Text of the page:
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COVID-19 and the gastrointestinal tract: recent data
  1. R Mark Beattie1,
  2. James J Ashton1,2,
  3. Ian D Penman3
  1. 1 Department of Paediatric Gastroenterology, Southampton Children's Hospital, Southampton, UK
  2. 2 Human Genetics and Genomic Medicine, University of Southampton, Southampton, UK
  3. 3 Centre for Liver & Digestive Disorders, Royal Infirmary of Edinburgh, Edinburgh, UK
  1. Correspondence to Professor R Mark Beattie, Department of Paediatric Gastroenterology, Southampton Children's Hospital, Southampton, UK; Mark.beattie{at}

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The COVID-19 pandemic continues to have a tremendous impact on health and care provision internationally. There is a sustained increase in cases worldwide, accompanied by high morbidity and mortality. The gastrointestinal impact of the virus remains of great interest, both through direct manifestations of severe acute respiratory syndrome coronavirus 2 (SARS-CoV-2) in the gastrointestinal system, and through the impact on patients with chronic gastrointestinal disorders, and how we care for them. Data to support public health and clinical guidance are evolving rapidly with the need to revise and update the guidance as evidence accumulates and larger data sets emerge.

We have previously reviewed the early publications.1 This article includes additional data published over the subsequent months which we feel has impacted on the evolving guidance. It raises issues that must be considered as we move forward and battle with this challenging virus, to reduce the longer-term impact both on our patients and also on ourselves and the wider population.

Gastrointestinal symptoms and COVID-19: case–control study from the USA

Gastrointestinal symptoms are common in COVID-19 and can be present prior to the onset or in the absence of respiratory symptoms. There are some data to suggest that their presence reflects more severe disease.2 In a case–control study, Nobel et al compared the prevalence of gut symptoms in patients referred for COVID-19 testing (standard criteria respiratory symptoms with the intent to hospitalise/respiratory symptoms in essential personnel) who tested positive (n=278) with those who tested negative (n=238).3 Patients who had gastrointestinal symptoms (diarrhoea or nausea/vomiting) were more likely to test positive (61% vs 39%, p=0.04). Patients without gastrointestinal symptoms were equally likely to test positive or negative. Following regression analysis, the OR of testing positive with gastrointestinal symptoms was 1.7 (95% CI 1.1–2.5). Patients with gastrointestinal symptoms had a longer illness duration (>1 week: 33% vs 22%, p=0.048). There …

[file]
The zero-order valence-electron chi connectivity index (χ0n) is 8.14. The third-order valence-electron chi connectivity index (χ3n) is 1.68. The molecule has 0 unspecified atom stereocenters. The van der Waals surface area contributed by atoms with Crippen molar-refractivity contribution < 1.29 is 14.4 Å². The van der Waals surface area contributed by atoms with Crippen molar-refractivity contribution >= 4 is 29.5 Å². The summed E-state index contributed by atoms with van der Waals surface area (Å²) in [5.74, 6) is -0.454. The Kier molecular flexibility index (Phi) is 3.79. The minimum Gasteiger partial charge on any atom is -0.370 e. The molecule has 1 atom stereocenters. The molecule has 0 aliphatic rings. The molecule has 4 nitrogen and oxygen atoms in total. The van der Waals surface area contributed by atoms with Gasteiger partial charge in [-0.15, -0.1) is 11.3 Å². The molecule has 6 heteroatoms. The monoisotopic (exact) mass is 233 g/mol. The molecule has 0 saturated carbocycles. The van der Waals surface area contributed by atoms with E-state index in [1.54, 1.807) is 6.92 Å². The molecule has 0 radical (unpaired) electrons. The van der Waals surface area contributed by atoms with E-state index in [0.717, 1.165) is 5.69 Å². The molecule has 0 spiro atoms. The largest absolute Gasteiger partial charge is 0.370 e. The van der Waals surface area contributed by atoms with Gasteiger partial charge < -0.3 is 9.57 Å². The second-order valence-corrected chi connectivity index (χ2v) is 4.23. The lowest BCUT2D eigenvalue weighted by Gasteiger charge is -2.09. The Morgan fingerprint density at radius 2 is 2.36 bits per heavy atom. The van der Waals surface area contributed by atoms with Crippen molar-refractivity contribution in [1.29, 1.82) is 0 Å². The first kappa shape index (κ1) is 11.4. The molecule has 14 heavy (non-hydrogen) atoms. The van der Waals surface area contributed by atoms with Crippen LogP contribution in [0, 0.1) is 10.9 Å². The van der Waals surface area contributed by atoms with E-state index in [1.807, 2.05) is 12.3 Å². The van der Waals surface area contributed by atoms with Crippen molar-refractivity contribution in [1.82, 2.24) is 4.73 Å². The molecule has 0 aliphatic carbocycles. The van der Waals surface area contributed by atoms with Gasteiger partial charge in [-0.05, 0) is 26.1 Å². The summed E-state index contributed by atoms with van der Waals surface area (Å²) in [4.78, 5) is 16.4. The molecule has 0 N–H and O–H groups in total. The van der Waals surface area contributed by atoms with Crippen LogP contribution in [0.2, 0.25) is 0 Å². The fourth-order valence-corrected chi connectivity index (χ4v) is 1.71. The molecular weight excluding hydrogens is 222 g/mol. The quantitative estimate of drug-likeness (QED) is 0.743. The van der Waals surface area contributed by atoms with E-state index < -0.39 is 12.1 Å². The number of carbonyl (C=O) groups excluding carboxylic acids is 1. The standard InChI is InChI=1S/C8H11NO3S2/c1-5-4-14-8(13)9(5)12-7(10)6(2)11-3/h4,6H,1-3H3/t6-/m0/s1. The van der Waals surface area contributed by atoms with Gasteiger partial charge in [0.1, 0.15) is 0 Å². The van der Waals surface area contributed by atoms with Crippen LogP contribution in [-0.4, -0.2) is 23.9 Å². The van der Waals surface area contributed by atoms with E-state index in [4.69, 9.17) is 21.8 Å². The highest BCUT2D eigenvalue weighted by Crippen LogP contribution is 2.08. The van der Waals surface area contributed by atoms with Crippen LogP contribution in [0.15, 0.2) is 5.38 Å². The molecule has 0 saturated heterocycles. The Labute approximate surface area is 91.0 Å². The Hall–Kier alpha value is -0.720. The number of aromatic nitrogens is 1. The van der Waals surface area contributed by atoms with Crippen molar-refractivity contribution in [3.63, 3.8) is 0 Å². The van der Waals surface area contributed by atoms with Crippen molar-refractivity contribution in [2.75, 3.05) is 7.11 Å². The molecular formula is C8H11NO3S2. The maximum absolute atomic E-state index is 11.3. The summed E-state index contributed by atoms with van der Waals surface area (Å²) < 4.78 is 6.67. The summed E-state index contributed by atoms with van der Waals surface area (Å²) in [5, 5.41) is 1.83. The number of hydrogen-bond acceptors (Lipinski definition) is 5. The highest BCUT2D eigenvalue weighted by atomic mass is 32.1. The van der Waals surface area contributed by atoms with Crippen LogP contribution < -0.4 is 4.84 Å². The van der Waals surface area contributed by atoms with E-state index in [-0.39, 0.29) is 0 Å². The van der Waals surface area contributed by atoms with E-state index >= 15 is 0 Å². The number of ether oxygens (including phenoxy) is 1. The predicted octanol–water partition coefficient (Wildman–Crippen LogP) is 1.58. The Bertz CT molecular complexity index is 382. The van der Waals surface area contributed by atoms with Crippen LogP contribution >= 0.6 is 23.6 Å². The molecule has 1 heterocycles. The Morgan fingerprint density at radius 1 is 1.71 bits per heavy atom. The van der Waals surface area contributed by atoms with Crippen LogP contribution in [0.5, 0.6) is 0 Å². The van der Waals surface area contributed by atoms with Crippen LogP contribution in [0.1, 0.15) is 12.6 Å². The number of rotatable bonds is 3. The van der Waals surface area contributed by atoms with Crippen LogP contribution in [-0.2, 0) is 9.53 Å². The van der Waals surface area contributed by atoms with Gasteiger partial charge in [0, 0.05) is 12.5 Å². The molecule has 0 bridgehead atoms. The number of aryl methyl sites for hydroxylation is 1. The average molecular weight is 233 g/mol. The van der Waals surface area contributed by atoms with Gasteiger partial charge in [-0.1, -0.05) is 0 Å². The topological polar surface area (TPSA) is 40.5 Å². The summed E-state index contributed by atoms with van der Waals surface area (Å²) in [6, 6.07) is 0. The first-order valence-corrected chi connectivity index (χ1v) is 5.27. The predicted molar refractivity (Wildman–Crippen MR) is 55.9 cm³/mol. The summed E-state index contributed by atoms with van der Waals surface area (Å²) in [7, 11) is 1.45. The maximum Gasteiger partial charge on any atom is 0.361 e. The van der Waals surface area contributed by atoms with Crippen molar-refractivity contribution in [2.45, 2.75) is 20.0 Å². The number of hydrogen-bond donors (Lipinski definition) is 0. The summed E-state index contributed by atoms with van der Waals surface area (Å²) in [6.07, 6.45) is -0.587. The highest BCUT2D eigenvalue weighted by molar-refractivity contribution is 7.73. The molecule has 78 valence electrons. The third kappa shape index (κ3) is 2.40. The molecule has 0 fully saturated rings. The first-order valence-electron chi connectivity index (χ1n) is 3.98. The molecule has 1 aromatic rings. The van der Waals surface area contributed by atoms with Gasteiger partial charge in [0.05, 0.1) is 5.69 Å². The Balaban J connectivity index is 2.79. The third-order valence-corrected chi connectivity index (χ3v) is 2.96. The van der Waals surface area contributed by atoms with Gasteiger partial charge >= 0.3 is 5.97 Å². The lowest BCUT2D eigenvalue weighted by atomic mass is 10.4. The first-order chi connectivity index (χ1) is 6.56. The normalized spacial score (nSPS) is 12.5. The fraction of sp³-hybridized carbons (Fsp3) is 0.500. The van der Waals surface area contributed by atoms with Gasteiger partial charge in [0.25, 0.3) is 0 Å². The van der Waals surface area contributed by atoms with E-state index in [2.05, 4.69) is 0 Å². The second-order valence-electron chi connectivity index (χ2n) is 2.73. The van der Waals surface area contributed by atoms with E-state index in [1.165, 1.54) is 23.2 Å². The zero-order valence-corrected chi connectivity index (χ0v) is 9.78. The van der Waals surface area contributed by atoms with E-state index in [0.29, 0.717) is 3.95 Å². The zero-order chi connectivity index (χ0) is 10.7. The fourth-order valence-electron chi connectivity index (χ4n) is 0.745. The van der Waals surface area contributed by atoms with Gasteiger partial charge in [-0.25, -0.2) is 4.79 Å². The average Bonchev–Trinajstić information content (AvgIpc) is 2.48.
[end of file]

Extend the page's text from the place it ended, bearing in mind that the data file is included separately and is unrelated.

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  • Twitter @James__Ashton, @GastronautIan

  • Funding JA is funded by an Action Medical Research Training fellowship and by an ESPEN personal fellowship.

  • Competing interests RMB is Editor-in-Chief of Frontline Gastroenterology. IDP is an Associate Editor of Frontline Gastroenterology and Vice President, Endoscopy of British Society of Gastroenterology. They have coauthored this article in a personal capacity.

  • Patient consent for publication Not required.

  • Provenance and peer review Not commissioned; externally peer reviewed.

  • Author note Twitter-

    RMB- @RMBeattie50

    JJA- @James__Ashton

    IDP- @GastronautIan